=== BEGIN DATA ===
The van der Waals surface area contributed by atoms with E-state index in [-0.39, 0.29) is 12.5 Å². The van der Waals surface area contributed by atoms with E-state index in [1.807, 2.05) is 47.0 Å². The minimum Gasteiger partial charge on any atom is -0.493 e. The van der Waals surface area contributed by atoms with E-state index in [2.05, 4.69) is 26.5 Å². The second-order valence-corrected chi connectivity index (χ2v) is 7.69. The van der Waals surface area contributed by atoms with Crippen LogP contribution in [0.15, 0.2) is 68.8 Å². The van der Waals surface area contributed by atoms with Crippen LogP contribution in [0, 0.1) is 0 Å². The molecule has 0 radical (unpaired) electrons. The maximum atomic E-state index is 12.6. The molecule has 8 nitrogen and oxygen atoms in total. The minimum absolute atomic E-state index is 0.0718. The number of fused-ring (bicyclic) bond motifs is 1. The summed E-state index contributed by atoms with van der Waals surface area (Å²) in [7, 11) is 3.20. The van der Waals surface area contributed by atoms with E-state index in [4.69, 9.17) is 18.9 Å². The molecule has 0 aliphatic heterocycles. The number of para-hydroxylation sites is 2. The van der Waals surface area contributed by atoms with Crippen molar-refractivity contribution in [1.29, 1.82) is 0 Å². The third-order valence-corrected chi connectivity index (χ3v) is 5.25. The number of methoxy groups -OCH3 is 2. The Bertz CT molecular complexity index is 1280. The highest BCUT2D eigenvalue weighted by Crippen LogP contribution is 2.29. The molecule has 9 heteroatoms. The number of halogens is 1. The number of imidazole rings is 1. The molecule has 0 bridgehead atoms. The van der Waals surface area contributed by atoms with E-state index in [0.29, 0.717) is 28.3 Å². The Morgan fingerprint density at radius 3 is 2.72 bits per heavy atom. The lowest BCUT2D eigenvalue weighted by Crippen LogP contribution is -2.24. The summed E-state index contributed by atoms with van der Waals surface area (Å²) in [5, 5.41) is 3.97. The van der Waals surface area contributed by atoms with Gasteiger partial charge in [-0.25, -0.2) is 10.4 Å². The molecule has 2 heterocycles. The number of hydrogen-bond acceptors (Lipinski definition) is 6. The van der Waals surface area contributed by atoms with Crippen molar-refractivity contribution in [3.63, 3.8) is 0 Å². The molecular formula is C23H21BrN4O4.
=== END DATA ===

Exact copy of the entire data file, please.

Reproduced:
The van der Waals surface area contributed by atoms with E-state index in [-0.39, 0.29) is 12.5 Å². The van der Waals surface area contributed by atoms with E-state index in [1.807, 2.05) is 47.0 Å². The minimum Gasteiger partial charge on any atom is -0.493 e. The van der Waals surface area contributed by atoms with E-state index in [2.05, 4.69) is 26.5 Å². The second-order valence-corrected chi connectivity index (χ2v) is 7.69. The van der Waals surface area contributed by atoms with Crippen LogP contribution in [0.15, 0.2) is 68.8 Å². The van der Waals surface area contributed by atoms with Crippen LogP contribution in [0, 0.1) is 0 Å². The molecule has 0 radical (unpaired) electrons. The maximum atomic E-state index is 12.6. The molecule has 8 nitrogen and oxygen atoms in total. The minimum absolute atomic E-state index is 0.0718. The number of fused-ring (bicyclic) bond motifs is 1. The summed E-state index contributed by atoms with van der Waals surface area (Å²) in [7, 11) is 3.20. The van der Waals surface area contributed by atoms with E-state index in [4.69, 9.17) is 18.9 Å². The molecule has 0 aliphatic heterocycles. The number of para-hydroxylation sites is 2. The van der Waals surface area contributed by atoms with Crippen molar-refractivity contribution in [1.29, 1.82) is 0 Å². The third-order valence-corrected chi connectivity index (χ3v) is 5.25. The number of methoxy groups -OCH3 is 2. The Bertz CT molecular complexity index is 1280. The highest BCUT2D eigenvalue weighted by Crippen LogP contribution is 2.29. The molecule has 9 heteroatoms. The number of halogens is 1. The number of imidazole rings is 1. The molecule has 0 bridgehead atoms. The van der Waals surface area contributed by atoms with E-state index in [0.29, 0.717) is 28.3 Å². The Morgan fingerprint density at radius 3 is 2.72 bits per heavy atom. The lowest BCUT2D eigenvalue weighted by Crippen LogP contribution is -2.24. The summed E-state index contributed by atoms with van der Waals surface area (Å²) in [5, 5.41) is 3.97. The van der Waals surface area contributed by atoms with Gasteiger partial charge in [-0.25, -0.2) is 10.4 Å². The molecule has 2 heterocycles. The number of hydrogen-bond acceptors (Lipinski definition) is 6. The van der Waals surface area contributed by atoms with Crippen molar-refractivity contribution in [3.63, 3.8) is 0 Å². The molecular formula is C23H21BrN4O4.